Stafford County Family Law Attorney
Dealing with sensitive and private family matters can be a difficult time for your family. Whether it be a divorce, a custody dispute, or another family law matter, you don't need to go at it alone.
At Butler Moss O'Neal, PLC, our experienced family law attorneys understand the emotional and financial challenges that accompany family law issues. We are here to provide you with the knowledgeable and compassionate legal guidance you need to help you make the best decisions for your family.
Our experienced Stafford County family law attorneys will help you navigate the complexities of the divorce process. We will work with you to understand your goals and objectives and will provide you with the legal guidance you need to make informed decisions. We will help you understand the applicable laws and your rights and responsibilities, and we will work with you to develop a strategy to help you achieve your goals.
Child custody disputes can be emotionally and financially draining. Our experienced family law attorneys understand the nuances of Virginia’s child custody laws. We will provide you with the legal guidance you need for your child custody matter.
At Butler Moss O'Neal, PLC, our experienced family law attorneys understand the complexities of child support laws and can help ensure that your child support arrangement is fair.
Domestic violence is a serious issue that requires immediate attention. Our experienced family law attorneys know Virginia’s domestic violence laws and will provide you with the legal guidance you need to protect yourself and your family.
If you are facing a family law issue, the experienced family law attorneys at Butler Moss O'Neal, PLC are here to provide you with the legal guidance you need to make informed decisions about your case.
They made going through a divorce as pleasant as can be... they kept me laughing when I felt like crying.- L.F.
Can child support in Virginia be ordered to continue past the age of 18?
Yes. Section 20-124.2(C) of the Virginia Code provides that support will continue to be paid for any child over the age of 18 who is (i) a full-time high school student, (ii) not self-supporting, and (iii) living in the home of the party seeking or receiving child support until such child reaches the age of 19 or graduates from high school, whichever first occurs.
The court may also order the continuation of support for any child over the age of 18 who is (i) severely and permanently mentally or physically disabled, (ii) unable to live independently and support himself, and (iii) resides in the home of the parent seeking or receiving child support. In addition, the court may confirm a stipulation or agreement of the parties which extends a support obligation beyond when it would otherwise terminate as provided by law.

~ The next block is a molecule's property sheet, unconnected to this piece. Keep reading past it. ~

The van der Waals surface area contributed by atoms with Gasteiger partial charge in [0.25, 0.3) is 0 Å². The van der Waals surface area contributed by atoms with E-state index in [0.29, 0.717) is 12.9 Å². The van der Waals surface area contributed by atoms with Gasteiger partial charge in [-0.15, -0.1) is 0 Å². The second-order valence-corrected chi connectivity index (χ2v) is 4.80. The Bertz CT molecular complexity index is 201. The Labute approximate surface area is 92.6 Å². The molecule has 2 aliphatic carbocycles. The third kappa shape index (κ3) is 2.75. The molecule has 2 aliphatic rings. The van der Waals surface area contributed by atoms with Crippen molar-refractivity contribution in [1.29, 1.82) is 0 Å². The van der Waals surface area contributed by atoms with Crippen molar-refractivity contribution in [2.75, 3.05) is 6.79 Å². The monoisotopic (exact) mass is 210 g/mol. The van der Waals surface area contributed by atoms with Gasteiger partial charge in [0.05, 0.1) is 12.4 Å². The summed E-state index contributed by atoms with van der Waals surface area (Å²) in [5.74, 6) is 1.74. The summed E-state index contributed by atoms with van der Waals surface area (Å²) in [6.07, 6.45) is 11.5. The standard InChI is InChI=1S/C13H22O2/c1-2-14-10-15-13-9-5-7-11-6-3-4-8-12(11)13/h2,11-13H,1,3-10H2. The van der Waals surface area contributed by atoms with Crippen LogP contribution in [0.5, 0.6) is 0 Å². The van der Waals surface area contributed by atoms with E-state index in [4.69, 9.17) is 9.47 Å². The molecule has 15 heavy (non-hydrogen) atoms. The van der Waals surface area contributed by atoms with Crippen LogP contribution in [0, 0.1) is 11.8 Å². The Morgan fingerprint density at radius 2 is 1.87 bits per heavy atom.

Can a Virginia court order that a parent pay college expenses for a child?Yes and no. Virginia law does not allow the court, on its own, to order that child support include the payment of college expenses. However, if the parents enter into a written agreement providing that one or both of the parents have to pay for college, the court can enforce the parents’ agreement.
How is child support calculated under Virginia law?Child support is determined according to a presumptive guideline that is set forth in Section 20-108.2 of the Code of Virginia. The guideline requires one to know the number of children, the gross monthly income of each parent, the cost of work related day care for the children, and the cost of providing medical insurance. A number of other considerations come into play, for example, the presence of other children who are not the subject of the current child support proceeding, the number of custodial days each parent has with the child per calendar year, and whether either parent has claimed the child tax credit, may all affect the guideline calculation. The guidelines yield a “presumptive” figure for monthly child support, which means that the Court is required to apply that amount unless evidence proves that the Court should deviate from the guidelines. A list of the possible “deviating” factors is set forth in Section 20-108.1 of the Code.
Can a Virginia Court award a spouse military survivor coverage in a divorce?
Yes, Section 20-107.3(G)(2) authorizes the Circuit Court in a Virginia divorce to “order a party to designate a spouse or former spouse as irrevocable beneficiary during the lifetime of the beneficiary of all or a portion of any survivor benefit or annuity plan of whatsoever nature, but not to include a life insurance policy except to the extent permitted by Section 20-107.1:1.”
This includes the Survivor Benefit Plan, commonly referred to as SBP, which is available to spouse and former spouses of military service members.